Is it possible that both theories are correct

No, it isn't. Any two statements that contradict each other, cannot both be true.

because the Theory of Relativity must be understood as dealing specifically with matter/mass/gravity; while the Theory of Quantum Mechanics should be recognized as being a Truth regarding primordial, atomic consciousness.

Let's get this straight right now: No one has ever demonstrated any connection between Quantum Mechanics and consciousness, even in principle. That is pure quackery that, regrettably, is propagated via pop science books. It really has got to stop.

The rest of your post is pure religious speculation, which we do not host here at Physics Forums.

Please see the following notice:

https://www.physicsforums.com/showthread.php?t=15844

Thank you,
 
  • #3
In this sense, both the general theory of relativity and quantum mechanics can be seen as correct, as they are simply different ways of understanding and describing the same underlying reality - the inherent consciousness and movement of all matter in the universe. As our understanding of the universe continues to evolve, it is possible that we will find a way to reconcile these two theories and see them as complementary rather than contradictory.
 

Related to A Brief History of Time question

1. What is "A Brief History of Time" about?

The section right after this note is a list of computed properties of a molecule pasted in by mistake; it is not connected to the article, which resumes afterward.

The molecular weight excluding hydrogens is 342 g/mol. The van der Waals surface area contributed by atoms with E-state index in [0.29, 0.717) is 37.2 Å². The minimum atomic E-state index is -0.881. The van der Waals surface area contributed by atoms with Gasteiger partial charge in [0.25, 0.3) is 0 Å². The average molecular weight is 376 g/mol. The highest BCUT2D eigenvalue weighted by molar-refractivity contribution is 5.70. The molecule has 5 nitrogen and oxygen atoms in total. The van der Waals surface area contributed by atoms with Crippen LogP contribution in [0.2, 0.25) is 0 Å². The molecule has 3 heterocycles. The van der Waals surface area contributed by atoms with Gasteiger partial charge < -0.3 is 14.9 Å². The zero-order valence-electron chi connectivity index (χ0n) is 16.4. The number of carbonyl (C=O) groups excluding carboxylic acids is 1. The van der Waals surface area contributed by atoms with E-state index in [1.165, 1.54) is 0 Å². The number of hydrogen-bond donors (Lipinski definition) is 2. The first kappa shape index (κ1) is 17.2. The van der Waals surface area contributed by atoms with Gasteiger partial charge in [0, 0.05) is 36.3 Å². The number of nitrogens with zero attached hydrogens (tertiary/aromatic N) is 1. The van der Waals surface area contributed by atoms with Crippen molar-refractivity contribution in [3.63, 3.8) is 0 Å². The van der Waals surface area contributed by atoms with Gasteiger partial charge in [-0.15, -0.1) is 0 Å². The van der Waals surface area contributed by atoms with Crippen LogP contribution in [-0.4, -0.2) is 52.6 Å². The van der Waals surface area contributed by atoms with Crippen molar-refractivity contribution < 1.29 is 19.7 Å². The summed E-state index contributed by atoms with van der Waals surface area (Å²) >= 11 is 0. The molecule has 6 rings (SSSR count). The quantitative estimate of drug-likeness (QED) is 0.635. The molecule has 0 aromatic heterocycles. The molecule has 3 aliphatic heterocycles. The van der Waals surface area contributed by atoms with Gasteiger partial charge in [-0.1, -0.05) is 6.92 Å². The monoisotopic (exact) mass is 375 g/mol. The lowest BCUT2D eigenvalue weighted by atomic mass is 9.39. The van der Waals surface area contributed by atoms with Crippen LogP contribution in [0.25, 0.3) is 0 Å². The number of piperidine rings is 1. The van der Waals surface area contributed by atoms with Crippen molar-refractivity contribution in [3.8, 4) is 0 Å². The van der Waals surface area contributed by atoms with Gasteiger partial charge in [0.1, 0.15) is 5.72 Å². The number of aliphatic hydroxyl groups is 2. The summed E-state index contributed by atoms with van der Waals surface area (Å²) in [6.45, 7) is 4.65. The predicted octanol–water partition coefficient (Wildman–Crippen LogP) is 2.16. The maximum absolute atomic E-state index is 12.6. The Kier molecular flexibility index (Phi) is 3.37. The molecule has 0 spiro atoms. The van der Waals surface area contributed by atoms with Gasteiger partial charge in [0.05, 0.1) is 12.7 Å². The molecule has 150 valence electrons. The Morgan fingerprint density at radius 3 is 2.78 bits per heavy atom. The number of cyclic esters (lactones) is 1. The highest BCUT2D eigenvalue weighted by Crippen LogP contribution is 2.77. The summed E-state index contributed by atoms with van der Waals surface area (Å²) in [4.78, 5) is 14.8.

"A Brief History of Time" is a popular science book written by Stephen Hawking, a renowned theoretical physicist. It explores various topics in cosmology, such as the Big Bang theory, black holes, and the concept of time, and presents them in a way that is accessible to non-scientific readers.

2. Is "A Brief History of Time" difficult to understand?

The book covers complex scientific concepts, but Hawking uses simple language and analogies to explain them. Some readers may find certain parts challenging, but overall, the book is written for a general audience and does not require a background in science to understand.

3. How accurate is "A Brief History of Time"?

The book is based on scientific theories and research accepted by the scientific community at the time of its publication in 1988. However, some of the information may have been updated or revised since then as scientific knowledge and technology continue to advance.

4. What makes "A Brief History of Time" a significant book?

"A Brief History of Time" is significant because it presents complex scientific concepts in a way that is accessible to non-scientists. It helped to popularize and increase public interest in cosmology and the study of the universe. It also showcases Hawking's unique perspective and contributions to the field of theoretical physics.

5. Can anyone read and understand "A Brief History of Time"?

While the book is written for a general audience, some parts may be challenging for readers without a background in science. However, with some effort and possibly some additional research, anyone can gain a basic understanding of the concepts presented in the book.